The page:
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Q&A With Nutritionist Joy BauerQ&A With Nutritionist Joy Bauer

September 13, 2011

5 Min Read
Q&A With Nutritionist Joy Bauer


 Joy Bauer MS, RD, CDN, is the nutrition and diet expert for NBCs Today show, a monthly columnist for Woman's Day magazine, and the exclusive nutritionist for the New York City Ballet. She is the author of several New York Times bestselling books, including Joy Bauer's Food Cures," Slim & Scrumptious," and Your Inner Skinny," and the creator of JoyBauer.com. She received her BS in kinesiological sciences from the University of Maryland, and an MS in nutrition from New York University. Bauer says her mission is to improve the health of our nation and believes its never too late or too early to reap the benefits of healthy living." For more information, visit joybauer.com.

 c1cb876a44264ee487ebe2f9e10e2efb.jpgWhat is your definition of a processed food? Are all processed foods bad"? Can processed food be incorporated into a healthy diet?                                                               

Processed foods are really anything that isnt in its natural state, its been modified by manufacturers. I dont consider things like frozen vegetables or fruits without additives processed foods, even though they are packaged, because theyre still in their whole state. Theres a huge spectrum of processed foodsthings like yogurt, cheese and whole-grain bread and pastathat are healthy foods and are processed in some way. I definitely consider them part of a healthy diet. Highly processed snack foods with really long ingredients lists are the types of processed foods Id like to see people limit in their diet, or enjoy on occasion as a treat.

7e252700c5104499853daabcd775ff56.jpgThe food industry is taking steps to make products healthier. What efforts do you see that you applaud? What further steps would you like to see the food industry take?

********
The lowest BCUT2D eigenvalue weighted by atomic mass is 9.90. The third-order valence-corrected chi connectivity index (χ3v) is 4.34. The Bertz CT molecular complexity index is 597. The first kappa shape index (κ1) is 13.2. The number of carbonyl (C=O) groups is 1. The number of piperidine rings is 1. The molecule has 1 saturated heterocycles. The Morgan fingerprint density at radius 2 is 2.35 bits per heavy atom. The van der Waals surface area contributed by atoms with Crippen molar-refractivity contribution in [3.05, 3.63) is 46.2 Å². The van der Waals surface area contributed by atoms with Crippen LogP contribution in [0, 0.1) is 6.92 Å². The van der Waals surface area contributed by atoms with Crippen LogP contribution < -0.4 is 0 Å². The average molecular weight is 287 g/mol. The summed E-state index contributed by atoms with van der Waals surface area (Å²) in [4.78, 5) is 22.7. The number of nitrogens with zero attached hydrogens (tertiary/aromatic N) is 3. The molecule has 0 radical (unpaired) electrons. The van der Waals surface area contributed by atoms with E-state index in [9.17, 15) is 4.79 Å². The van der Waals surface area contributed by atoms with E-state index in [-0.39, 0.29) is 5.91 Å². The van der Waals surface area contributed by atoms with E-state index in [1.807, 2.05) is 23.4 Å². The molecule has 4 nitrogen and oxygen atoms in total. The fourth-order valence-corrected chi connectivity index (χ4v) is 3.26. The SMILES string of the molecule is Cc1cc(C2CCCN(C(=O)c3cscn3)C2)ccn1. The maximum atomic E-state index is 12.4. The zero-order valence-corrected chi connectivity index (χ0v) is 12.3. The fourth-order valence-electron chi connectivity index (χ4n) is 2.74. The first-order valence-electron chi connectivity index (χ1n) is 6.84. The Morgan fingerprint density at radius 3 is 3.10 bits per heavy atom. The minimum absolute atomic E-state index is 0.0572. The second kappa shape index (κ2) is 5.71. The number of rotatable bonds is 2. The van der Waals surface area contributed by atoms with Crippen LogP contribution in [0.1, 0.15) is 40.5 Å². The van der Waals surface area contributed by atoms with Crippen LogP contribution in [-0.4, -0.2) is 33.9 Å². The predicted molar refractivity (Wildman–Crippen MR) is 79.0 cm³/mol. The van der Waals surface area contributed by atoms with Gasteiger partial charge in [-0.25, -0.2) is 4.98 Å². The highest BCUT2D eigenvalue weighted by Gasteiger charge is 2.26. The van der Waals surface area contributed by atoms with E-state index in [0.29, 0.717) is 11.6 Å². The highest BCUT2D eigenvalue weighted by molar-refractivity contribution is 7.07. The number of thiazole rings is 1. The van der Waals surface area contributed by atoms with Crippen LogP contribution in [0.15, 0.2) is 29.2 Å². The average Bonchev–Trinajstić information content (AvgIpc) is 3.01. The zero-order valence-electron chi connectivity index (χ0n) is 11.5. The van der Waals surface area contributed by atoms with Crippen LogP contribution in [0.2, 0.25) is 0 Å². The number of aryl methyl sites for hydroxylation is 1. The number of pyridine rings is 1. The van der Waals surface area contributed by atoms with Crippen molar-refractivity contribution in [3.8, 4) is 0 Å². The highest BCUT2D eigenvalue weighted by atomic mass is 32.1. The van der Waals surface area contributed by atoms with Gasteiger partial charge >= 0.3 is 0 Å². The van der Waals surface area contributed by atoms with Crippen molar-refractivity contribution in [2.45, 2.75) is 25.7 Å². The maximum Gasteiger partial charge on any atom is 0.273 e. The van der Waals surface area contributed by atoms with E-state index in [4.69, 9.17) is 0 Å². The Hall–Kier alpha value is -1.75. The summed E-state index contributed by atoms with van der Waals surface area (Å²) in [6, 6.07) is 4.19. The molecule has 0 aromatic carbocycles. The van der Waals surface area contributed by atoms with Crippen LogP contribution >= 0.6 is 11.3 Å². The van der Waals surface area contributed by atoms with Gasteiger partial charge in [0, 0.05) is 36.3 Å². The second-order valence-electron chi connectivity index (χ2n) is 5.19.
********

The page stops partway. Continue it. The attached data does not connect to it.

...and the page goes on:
Yes, many companies have made huge strides. Im also really proud of the smaller, independent companies that are bringing healthy processed foods to the market and forcing the bigger companies to adapt and innovate and make their products cleaner and healthier. Trans fats have been pretty much wiped out of most packaged foods, which will have an incredible impact on the health of our country. Companies are starting to reduce sodium and sugar in their products, take out additives and reformulate with cleaner ingredients, and also incorporate more healthful ingredients like whole grains, nuts, seeds, fruits, etc., that add nutrition to their products. I would love to see these trends continue. I would also like to see greater cuts in salt and added sugar, more whole grains, less saturated fat (switching over to heart-healthy oils), and even more creativity with healthy ingredients like nuts, seeds, fresh/dried fruit, interesting whole grains (e.g., quinoa, millet, etc.) and dark chocolate.

What are the proven health benefits of omega-3s?

The health benefits of EPA/DHA omega-3s with the strongest scientific support are lowering triglycerides and reducing risk of heart disease. There is good evidence that the fish omega-3s also lower cholesterol and blood pressure, reduce risk of stroke, improve symptoms of rheumatoid arthritis, and reduce risk of macular degeneration. Omega-3s may also reduce the risk of Alzheimers disease and other cognitive disorders, and reduce risk of depression. We still need more research studies to sort out the benefits.